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Thread: Drill More Oil

  1. #21
    Senior Member Jive A Turkey's Avatar
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    Quote Originally Posted by nozflubber View Post
    Why is more drilling bad?
    Hey Nozflubber,
    You're a Floridian, right?
    What's the sentiment towards offshore exploration over there?

  2. #22
    Senior Member htb's Avatar
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    The real question is "Why haven't INTPs invented cold fusion for us?" Or "Why will INTPs invest more time in explaining to me why 'cold fusion' is the wrong term than inventing cold fusion for us?"

  3. #23
    DoubleplusUngoodNonperson
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    Quote Originally Posted by Jive A Turkey View Post
    Hey Nozflubber,
    You're a Floridian, right?
    What's the sentiment towards offshore exploration over there?
    Many are against it because it would be unsightly for the boating/coastal folks and on the basis that it would be a high environmental risk. All the more reason to stick it to the alaskan carabou if you ask me!

  4. #24
    Glowy Goopy Goodness The_Liquid_Laser's Avatar
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    Quote Originally Posted by pure_mercury View Post
    Not sure what externalities have to do with government largesse, unless we're talking about unintended consequences (like ethanol making produce more expensive). Or are you making one of those "government started the Internet, so it also made people rich in the 1990s" arguments?

    BTW, I don't think I've ever heard people use the word "externalities" so much as I have in the past year. Was the concept explained in a movie or something? I've had a person tell me with a straight face that "corporations make the majority of their profits by passing along externalities to the rest of society." I was agog.
    Externalities cause the market price to not reflect the actual cost or benefit to society. When there is an externality the market alone is not effective in remedying the situation. The government should get involved. Specifically the development of some alternative energies should be subsidized, because they have a positive benefit to all of society. Although it would be nice if they implemented the policies in a way that makes sense. Ethonal made from sugar cane has eight times the yield that ethonal made from corn has. Ethonal is perfectly reasonable in Brazil but is not really a good idea in the US.
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  5. #25
    Senior Member Jive A Turkey's Avatar
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    Quote Originally Posted by The_Liquid_Laser View Post
    Ethonal made from sugar cane has eight times the yield that ethonal made from corn has. Ethonal is perfectly reasonable in Brazil but is not really a good idea in the US.
    I favor the production of ethanol because it emphasizes the formulation and production of new fuels. It gets the people thinking, generating ideas.

  6. #26
    ^He pronks, too! Magic Poriferan's Avatar
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    Drilling for more oil is lame-brained. It's not going to provide anything in the short term, and it's barely going to provide anyhting in the long time. If people want to reduce gas prices, the over all impact of drilling in places like ANWR is so miniscule that it's not relevant.

    On top of that, has anyone considered how much oil it takes to develop new sources of oil? Major operations for fossil fuels often seem kind of retarded when considering how much fossil fuel it takes. Take all those people whining about our unexploited shale oil. That oil is so worthless, and so tedious to scrounge up, that it wouldb't be worth the crude oil used to do it.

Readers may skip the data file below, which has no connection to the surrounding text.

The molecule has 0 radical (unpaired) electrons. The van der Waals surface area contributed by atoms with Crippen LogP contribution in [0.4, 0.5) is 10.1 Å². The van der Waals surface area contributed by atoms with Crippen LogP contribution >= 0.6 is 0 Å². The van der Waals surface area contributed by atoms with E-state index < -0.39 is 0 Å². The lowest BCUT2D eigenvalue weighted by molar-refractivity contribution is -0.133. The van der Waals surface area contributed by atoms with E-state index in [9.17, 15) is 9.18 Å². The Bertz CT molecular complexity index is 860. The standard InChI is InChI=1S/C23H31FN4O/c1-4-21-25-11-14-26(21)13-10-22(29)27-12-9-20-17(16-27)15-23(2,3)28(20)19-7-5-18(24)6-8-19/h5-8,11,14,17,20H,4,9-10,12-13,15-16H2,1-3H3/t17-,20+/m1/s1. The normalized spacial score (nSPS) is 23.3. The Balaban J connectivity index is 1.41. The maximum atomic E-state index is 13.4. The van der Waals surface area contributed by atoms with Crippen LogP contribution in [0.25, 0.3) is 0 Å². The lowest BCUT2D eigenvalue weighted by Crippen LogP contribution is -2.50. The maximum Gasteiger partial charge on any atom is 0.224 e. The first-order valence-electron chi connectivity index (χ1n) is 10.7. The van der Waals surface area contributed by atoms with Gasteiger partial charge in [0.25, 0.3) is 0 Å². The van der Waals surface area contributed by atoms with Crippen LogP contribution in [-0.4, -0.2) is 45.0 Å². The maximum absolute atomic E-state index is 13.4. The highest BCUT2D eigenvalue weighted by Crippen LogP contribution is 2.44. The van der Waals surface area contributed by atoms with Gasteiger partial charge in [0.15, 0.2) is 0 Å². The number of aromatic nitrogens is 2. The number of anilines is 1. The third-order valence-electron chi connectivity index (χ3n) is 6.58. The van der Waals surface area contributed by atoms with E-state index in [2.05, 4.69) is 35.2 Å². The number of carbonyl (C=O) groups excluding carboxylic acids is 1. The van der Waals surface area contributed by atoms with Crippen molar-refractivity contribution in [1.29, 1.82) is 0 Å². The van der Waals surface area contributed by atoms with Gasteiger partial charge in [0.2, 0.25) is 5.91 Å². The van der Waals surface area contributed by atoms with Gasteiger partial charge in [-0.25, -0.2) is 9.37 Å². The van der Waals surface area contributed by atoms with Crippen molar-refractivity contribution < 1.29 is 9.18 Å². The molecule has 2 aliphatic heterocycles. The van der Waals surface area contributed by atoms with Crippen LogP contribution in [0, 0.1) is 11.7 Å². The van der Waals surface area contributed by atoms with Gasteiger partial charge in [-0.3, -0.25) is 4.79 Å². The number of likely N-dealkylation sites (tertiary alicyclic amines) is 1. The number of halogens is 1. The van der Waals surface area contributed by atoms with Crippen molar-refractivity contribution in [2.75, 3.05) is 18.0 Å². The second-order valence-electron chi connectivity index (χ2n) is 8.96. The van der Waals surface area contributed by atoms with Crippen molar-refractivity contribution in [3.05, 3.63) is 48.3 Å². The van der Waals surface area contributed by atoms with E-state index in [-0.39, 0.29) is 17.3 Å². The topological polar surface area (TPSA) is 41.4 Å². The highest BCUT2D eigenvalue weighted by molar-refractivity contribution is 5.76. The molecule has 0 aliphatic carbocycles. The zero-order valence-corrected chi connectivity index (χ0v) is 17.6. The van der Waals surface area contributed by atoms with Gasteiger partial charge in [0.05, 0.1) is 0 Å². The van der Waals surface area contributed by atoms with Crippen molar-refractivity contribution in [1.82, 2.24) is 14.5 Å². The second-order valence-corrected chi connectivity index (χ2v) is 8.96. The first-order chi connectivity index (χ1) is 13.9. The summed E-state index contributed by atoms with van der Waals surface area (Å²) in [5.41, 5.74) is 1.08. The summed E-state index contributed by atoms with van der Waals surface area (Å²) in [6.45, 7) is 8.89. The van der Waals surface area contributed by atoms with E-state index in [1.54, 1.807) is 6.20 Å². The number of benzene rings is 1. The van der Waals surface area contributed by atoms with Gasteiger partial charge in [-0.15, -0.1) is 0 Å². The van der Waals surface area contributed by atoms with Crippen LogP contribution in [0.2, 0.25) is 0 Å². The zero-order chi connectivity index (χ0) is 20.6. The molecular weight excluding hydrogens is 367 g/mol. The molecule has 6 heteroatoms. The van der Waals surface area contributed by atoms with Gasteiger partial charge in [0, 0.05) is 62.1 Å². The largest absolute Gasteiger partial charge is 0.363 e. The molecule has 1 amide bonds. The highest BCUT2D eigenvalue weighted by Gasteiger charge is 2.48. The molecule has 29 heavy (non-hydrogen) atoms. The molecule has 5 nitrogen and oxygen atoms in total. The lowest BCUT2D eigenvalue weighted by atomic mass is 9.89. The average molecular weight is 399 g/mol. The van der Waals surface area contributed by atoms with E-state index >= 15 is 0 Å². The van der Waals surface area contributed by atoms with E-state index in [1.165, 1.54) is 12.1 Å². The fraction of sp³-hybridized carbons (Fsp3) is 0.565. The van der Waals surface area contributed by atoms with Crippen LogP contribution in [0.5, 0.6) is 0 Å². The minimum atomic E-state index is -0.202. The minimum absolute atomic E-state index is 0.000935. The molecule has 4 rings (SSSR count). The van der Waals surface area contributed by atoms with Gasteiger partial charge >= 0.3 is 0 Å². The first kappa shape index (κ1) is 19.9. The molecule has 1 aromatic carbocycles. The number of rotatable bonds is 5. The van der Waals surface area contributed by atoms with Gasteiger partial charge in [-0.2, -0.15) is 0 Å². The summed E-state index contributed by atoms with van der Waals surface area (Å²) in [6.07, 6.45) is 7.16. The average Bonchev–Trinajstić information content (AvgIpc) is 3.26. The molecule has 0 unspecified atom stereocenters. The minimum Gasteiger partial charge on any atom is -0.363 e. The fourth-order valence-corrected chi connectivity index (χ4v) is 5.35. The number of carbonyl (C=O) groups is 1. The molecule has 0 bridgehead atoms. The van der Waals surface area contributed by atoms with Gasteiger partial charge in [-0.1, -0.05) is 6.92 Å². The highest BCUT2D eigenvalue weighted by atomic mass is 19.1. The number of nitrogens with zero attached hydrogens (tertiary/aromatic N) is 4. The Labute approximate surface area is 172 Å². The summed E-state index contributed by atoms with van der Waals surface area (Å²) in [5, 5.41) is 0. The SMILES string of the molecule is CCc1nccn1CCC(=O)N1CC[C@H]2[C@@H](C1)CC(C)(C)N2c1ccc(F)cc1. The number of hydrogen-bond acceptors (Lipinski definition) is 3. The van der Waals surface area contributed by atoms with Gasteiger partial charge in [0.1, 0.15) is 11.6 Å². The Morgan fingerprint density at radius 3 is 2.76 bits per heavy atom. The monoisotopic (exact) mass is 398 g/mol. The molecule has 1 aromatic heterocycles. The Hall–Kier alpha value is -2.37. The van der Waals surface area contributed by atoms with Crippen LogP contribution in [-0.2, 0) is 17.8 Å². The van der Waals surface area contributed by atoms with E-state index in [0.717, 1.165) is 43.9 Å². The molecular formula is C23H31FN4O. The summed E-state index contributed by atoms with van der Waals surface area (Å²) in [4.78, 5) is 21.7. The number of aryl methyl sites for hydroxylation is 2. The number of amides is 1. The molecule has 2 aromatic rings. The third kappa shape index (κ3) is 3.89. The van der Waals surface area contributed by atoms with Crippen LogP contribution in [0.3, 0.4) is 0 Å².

I also feel that people need to stop looking to oil for answers. All the money that would go into these drilling operations should go into alternative energy advancement. Oil is filthy and running out.

    Environmental concerns do exist, although there's an interesting point to consider. All the oil that we don't extract, we compensate for with foreign oil. A lot of the places we get oil from are much poorer, have less precise technology, and are arguably more precious and threatened environments. So, if we displace the work of extracting oil onto those countries, it might be environmentally worse than drilling ANWR or off the coast of Florida.

    However, I come back around to the point that this is just more reason to kick oil altogether. I am very pro-active about the idea of doing this. I do not subscribe to Mercury's point of view that we can just let this sit until large enough imperatives naturally manifest themselves. I really don't trust society to react in due time without some pre-emptive initiative. This is a complex, broad, and long-term issue. It's not the kind of thing you just get around to after your chores are done and clean up in a jiffy.
    I think the idea that things will successfully play out if left to their own devices is strangely stoical/fatalist.

    I am willing to pay a large price now to spare the human race of the crisis in the future. If human beings are not properly prepared for the energy crisis when it really sets in, the impact will be of such a kind that it would trivialize the great depression. High prices and the side effects of so-called market distortion in the mean time seem rather petty. I don't like the idea of risking doom in the not-so-distant future because people don't want to get their shoes scuffed in the present.
    Last edited by Magic Poriferan; 06-20-2008 at 06:21 PM. Reason: Cleaned up
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  7. #27
    Senior Member Lateralus's Avatar
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    Quote Originally Posted by Magic Poriferan View Post
    Drilling for more oil is lame-brained. It's not going to provide anything in the short term, and it's barely going to provide anyhting in the long time. If people want to reduce gas prices, the over all impact of drilling in places like ANWR is so miniscule that it's not relevant.